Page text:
• About: A good shuttle ride starts at the Waldorf mine and descends to the Leavenworth/Pavilion Point Trail. From the end of the railroad bed in Silver Plume, take the Silver Plume to Georgetown Express to the other vehicle. You will need a 4-Wheel drive vehicle to shuttle this route.

Argentine Central Railroad Grade to Mt. McClellan
• Type of trail: Railroad bed
• Elevation gain/loss: 1,600’
• Length: 5 miles –
Aggressive, Experts Only
• Access: I-70 to Georgetown exit #228, follow signs for the Guanella Pass Scenic Byway, drive up Guanella Pass and go past the first reservoir (Silverdale), at the 2nd hair pin Waldorf Road is on the right, turn onto Waldorf and drive to the end (you will need a 4-wheel drive vehicle), the trail begins at end of the road.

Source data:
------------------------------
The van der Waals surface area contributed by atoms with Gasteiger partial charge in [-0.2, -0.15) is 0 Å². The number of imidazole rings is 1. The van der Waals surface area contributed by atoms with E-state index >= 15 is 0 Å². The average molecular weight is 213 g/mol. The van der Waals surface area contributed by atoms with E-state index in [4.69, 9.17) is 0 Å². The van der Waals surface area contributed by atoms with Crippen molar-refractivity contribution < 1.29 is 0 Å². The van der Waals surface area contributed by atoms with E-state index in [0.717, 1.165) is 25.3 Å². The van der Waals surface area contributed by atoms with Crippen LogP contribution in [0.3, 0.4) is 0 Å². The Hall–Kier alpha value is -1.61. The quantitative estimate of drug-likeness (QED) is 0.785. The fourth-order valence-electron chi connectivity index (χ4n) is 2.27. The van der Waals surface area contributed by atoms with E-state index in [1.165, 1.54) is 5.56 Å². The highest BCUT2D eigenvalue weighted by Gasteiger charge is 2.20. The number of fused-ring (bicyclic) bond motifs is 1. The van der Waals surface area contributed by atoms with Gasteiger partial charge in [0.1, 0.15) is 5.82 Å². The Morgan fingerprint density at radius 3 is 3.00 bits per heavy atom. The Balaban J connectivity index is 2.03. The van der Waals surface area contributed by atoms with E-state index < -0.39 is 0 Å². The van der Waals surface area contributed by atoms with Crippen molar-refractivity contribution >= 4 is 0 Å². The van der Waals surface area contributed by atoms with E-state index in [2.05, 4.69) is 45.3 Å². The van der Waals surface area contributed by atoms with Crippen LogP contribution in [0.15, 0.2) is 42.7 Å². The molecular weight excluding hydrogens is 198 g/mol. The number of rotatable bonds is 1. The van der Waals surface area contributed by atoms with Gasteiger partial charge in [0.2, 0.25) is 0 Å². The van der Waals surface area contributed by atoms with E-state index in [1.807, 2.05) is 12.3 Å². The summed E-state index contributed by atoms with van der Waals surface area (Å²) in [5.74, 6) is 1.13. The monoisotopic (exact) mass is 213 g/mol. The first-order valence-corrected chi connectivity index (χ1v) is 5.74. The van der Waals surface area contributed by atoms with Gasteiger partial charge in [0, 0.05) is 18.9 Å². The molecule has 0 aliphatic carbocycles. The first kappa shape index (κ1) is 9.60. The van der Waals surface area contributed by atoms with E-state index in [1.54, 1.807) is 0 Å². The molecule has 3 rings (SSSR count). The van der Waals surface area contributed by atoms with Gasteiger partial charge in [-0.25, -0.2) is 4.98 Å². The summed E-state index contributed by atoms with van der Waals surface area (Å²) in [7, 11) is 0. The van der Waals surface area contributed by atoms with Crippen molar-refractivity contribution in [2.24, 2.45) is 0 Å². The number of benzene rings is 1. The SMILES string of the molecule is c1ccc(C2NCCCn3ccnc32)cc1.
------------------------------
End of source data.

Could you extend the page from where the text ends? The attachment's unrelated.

• About: This ride starts at an altitude of approximately 12,000’. The first major silver strike in Colorado came in the fall of 1864 near the top of Mount McClellan. Numerous prospector holes are still visible in the delicate high-altitude tundra. This last section of the ACRG takes you to the summit of Mount McClellan.

Silver Plume to Georgetown Express
• Type of trail: Paved bike path
• Elevation gain/loss: 600’
• Length: 2 Miles – Easy to Moderate
• Access: I-70 to Georgetown exit #228 or Silver Plume exit #226, park in either town, peddle toward the train depot, the paved path entrances are marked.
• About: Peddling above the railroad tracks, this paved bike path offers a moderate climb out of Georgetown. Don’t forget your backpack, as you will need it to pack items purchased in the wonderful town shops.

Silverdale